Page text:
40 years of turbo: a new era

25 February 2021

Ben Pulman

On the 40th anniversary of the race debut of Ferrari’s first turbocharged Formula 1 car, we uncover the cutting-edge turbo technology in the Prancing Horse’s latest road cars


Turbo technology has a worthy place in Ferrari’s engineering tradition, thanks to multiple Formula 1 titles and icons like the GTO and F40 in the 1980s – but a new generation of turbocharged Ferrari road cars have appeared over the past five years.

The change was driven by new worldwide emissions regulations, but Ferrari’s engineers approached the project with a new take on turbo technology that overcame traditional constraints, such as turbo lag, low rev limits and a less than thrilling sound. In doing so, Ferrari endowed a new family of turbocharged V8s – with distinct variants built for each GT and sports car – with the characteristics of the naturally aspirated engines that it had developed to a highpoint over the past two decades.

Maranello’s engineers created power units that combined classic Ferrari engine qualities, such as razor-sharp responsiveness, blistering performance, powerful acceleration at all revs and an exhilarating soundtrack, with the advantages turbo technology, such as reduced emissions and fuel consumption, a high specific power output and compact dimensions.

The benefits were immediately obvious: the 2014 California T delivered 70cv more power and a 49 percent increase in torque compared to its naturally aspirated predecessor, but CO2 emissions were reduced by 20 percent. A year later, the 488 GTB demonstrated the breadth of the new V8 family: with an enlarged 3.9-litre engine it unleashed 670cv at 8,000 rpm, and a response time to the accelerator of just 0.8 seconds at 2,000 rpm.

The two engines had different characteristics, but shared important principles that not only delivered headline figures, but also ultra-sharp throttle response and intense engine sound. Numerous sophisticated technologies were responsible, not least compact twin-scroll turbos that ensured more rapid spool up, reducing turbo-lag and minimising response times. The flat-plane crankshaft and an exhaust header with equal-length pipes boosted combustion harmonics and ensured the quality of the exhaust sound became ever more potent as engine speeds increased.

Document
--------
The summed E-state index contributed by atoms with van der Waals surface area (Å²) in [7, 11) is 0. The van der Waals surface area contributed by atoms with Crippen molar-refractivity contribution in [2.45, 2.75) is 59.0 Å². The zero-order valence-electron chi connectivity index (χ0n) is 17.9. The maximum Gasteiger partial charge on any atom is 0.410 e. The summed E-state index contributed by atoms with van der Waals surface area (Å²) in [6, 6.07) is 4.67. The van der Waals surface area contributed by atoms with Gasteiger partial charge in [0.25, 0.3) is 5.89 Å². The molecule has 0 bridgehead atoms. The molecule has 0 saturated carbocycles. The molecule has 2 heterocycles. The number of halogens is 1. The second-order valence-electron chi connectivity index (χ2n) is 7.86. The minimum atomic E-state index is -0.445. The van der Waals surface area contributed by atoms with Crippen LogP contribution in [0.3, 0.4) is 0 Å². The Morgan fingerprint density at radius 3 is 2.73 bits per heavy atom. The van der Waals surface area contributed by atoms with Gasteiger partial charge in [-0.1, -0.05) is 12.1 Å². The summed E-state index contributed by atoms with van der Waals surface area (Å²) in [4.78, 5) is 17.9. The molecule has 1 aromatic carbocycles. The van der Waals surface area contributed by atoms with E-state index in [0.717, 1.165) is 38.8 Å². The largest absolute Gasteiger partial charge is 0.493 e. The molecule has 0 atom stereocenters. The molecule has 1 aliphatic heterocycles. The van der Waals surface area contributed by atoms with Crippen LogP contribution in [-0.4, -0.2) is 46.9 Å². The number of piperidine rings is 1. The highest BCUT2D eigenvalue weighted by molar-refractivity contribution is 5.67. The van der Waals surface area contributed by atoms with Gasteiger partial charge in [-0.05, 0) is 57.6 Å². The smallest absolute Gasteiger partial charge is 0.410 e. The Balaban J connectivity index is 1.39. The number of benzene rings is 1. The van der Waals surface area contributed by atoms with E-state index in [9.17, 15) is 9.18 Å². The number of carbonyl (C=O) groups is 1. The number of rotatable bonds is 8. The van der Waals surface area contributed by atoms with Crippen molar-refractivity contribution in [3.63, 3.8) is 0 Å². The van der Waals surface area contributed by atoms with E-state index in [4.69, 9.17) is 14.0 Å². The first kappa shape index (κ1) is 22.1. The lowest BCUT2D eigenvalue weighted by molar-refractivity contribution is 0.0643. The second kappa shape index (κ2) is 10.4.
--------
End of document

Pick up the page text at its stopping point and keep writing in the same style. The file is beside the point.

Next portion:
One of the most innovative features was Variable Boost Management. As the vehicle went up through the gears, the amount of torque delivered by the engine increased. The feeling was increasingly powerful pick-up – akin to a naturally aspirated engine – together with optimised fuel consumption.

Development of the Ferrari family of V8s has continued apace ever since the launch of the California T, and created powertrains like the incredible 720cv engine found in the 488 Pista. An extreme evolution, the Pista’s engine gained components from the 488 Challenge race car, including technologies such as turbos with integrated rev sensors, and lightweight components that reduced weight by 18kg. Over 50% of parts were new compared to the 488 GTB, resulting in response times that were instantaneous – and recognition at the International Engine of the Year Awards as the ‘Best of the Best’ from the past two decades.

Ferrari has also created engines to suit the specific requirements of the Portofino, F8 Tributo, Roma and Portofino M, and most recently ushered in a new 4.0-litre V8 for the SF90. The capacity was increased, the intake and exhaust system were completely redesigned, the turbos equipped with electronically-controlled wastegates, and a narrower cylinder head featured a central injector and the adoption of 350-bar GDI – another first for a Ferrari V8.

The result was a 780cv power output, equivalent to 195cv per litre, which once again raised the bar for the performance limits achievable by this type of architecture. Integrated with three electric motors, the power unit worked in synergy to unleash an incredible 1,000cv, meaning the SF90 sets a whole new benchmark in terms of its performance not just with regard to the Ferrari range, but also its competitors.

The rate of progress inside five years is, quite simply, mind blowing.